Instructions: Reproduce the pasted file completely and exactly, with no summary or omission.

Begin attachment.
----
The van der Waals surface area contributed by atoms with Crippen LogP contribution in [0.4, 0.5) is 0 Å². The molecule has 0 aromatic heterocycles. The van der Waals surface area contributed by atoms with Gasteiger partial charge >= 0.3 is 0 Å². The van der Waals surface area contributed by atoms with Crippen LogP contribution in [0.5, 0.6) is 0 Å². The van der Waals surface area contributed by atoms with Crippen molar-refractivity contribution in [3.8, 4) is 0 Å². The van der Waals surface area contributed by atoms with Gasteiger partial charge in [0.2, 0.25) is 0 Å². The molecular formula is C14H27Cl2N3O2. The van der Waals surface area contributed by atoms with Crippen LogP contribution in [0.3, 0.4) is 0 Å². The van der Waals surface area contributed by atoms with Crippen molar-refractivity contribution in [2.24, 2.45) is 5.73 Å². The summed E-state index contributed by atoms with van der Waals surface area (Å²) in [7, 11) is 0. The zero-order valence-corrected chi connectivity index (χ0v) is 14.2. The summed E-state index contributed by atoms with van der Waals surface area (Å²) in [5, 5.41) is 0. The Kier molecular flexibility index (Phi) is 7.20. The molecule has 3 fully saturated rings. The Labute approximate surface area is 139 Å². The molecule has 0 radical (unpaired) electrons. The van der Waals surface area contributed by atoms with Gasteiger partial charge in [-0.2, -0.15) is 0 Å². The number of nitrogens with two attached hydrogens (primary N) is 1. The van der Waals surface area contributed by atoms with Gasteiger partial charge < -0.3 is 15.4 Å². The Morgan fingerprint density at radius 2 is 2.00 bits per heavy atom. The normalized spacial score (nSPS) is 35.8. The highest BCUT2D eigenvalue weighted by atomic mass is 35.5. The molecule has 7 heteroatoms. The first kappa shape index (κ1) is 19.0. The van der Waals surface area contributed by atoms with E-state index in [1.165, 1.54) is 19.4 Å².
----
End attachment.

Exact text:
The van der Waals surface area contributed by atoms with Crippen LogP contribution in [0.4, 0.5) is 0 Å². The molecule has 0 aromatic heterocycles. The van der Waals surface area contributed by atoms with Gasteiger partial charge >= 0.3 is 0 Å². The van der Waals surface area contributed by atoms with Crippen LogP contribution in [0.5, 0.6) is 0 Å². The van der Waals surface area contributed by atoms with Crippen molar-refractivity contribution in [3.8, 4) is 0 Å². The van der Waals surface area contributed by atoms with Gasteiger partial charge in [0.2, 0.25) is 0 Å². The molecular formula is C14H27Cl2N3O2. The van der Waals surface area contributed by atoms with Crippen LogP contribution in [0.3, 0.4) is 0 Å². The van der Waals surface area contributed by atoms with Crippen molar-refractivity contribution in [2.24, 2.45) is 5.73 Å². The summed E-state index contributed by atoms with van der Waals surface area (Å²) in [7, 11) is 0. The zero-order valence-corrected chi connectivity index (χ0v) is 14.2. The summed E-state index contributed by atoms with van der Waals surface area (Å²) in [5, 5.41) is 0. The Kier molecular flexibility index (Phi) is 7.20. The molecule has 3 fully saturated rings. The Labute approximate surface area is 139 Å². The molecule has 0 radical (unpaired) electrons. The van der Waals surface area contributed by atoms with Gasteiger partial charge in [-0.2, -0.15) is 0 Å². The number of nitrogens with two attached hydrogens (primary N) is 1. The van der Waals surface area contributed by atoms with Gasteiger partial charge < -0.3 is 15.4 Å². The Morgan fingerprint density at radius 2 is 2.00 bits per heavy atom. The normalized spacial score (nSPS) is 35.8. The highest BCUT2D eigenvalue weighted by atomic mass is 35.5. The molecule has 7 heteroatoms. The first kappa shape index (κ1) is 19.0. The van der Waals surface area contributed by atoms with E-state index in [1.165, 1.54) is 19.4 Å².